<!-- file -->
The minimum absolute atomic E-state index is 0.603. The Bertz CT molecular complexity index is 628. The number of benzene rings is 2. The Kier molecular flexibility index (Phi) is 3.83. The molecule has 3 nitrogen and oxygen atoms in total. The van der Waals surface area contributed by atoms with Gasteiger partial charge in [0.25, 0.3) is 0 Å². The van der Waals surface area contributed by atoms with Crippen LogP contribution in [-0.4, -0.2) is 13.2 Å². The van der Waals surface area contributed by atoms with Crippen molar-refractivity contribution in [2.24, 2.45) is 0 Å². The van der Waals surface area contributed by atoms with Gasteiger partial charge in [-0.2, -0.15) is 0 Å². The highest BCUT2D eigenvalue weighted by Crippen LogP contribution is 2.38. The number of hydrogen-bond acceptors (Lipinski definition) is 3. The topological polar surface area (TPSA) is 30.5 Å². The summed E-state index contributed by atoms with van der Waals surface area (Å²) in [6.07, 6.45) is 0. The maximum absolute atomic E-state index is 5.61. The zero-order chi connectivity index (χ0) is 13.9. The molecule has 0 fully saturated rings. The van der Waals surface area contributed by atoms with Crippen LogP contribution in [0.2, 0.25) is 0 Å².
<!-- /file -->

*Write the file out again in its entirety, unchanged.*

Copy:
The minimum absolute atomic E-state index is 0.603. The Bertz CT molecular complexity index is 628. The number of benzene rings is 2. The Kier molecular flexibility index (Phi) is 3.83. The molecule has 3 nitrogen and oxygen atoms in total. The van der Waals surface area contributed by atoms with Gasteiger partial charge in [0.25, 0.3) is 0 Å². The van der Waals surface area contributed by atoms with Crippen LogP contribution in [-0.4, -0.2) is 13.2 Å². The van der Waals surface area contributed by atoms with Crippen molar-refractivity contribution in [2.24, 2.45) is 0 Å². The van der Waals surface area contributed by atoms with Gasteiger partial charge in [-0.2, -0.15) is 0 Å². The highest BCUT2D eigenvalue weighted by Crippen LogP contribution is 2.38. The number of hydrogen-bond acceptors (Lipinski definition) is 3. The topological polar surface area (TPSA) is 30.5 Å². The summed E-state index contributed by atoms with van der Waals surface area (Å²) in [6.07, 6.45) is 0. The maximum absolute atomic E-state index is 5.61. The zero-order chi connectivity index (χ0) is 13.9. The molecule has 0 fully saturated rings. The van der Waals surface area contributed by atoms with Crippen LogP contribution in [0.2, 0.25) is 0 Å².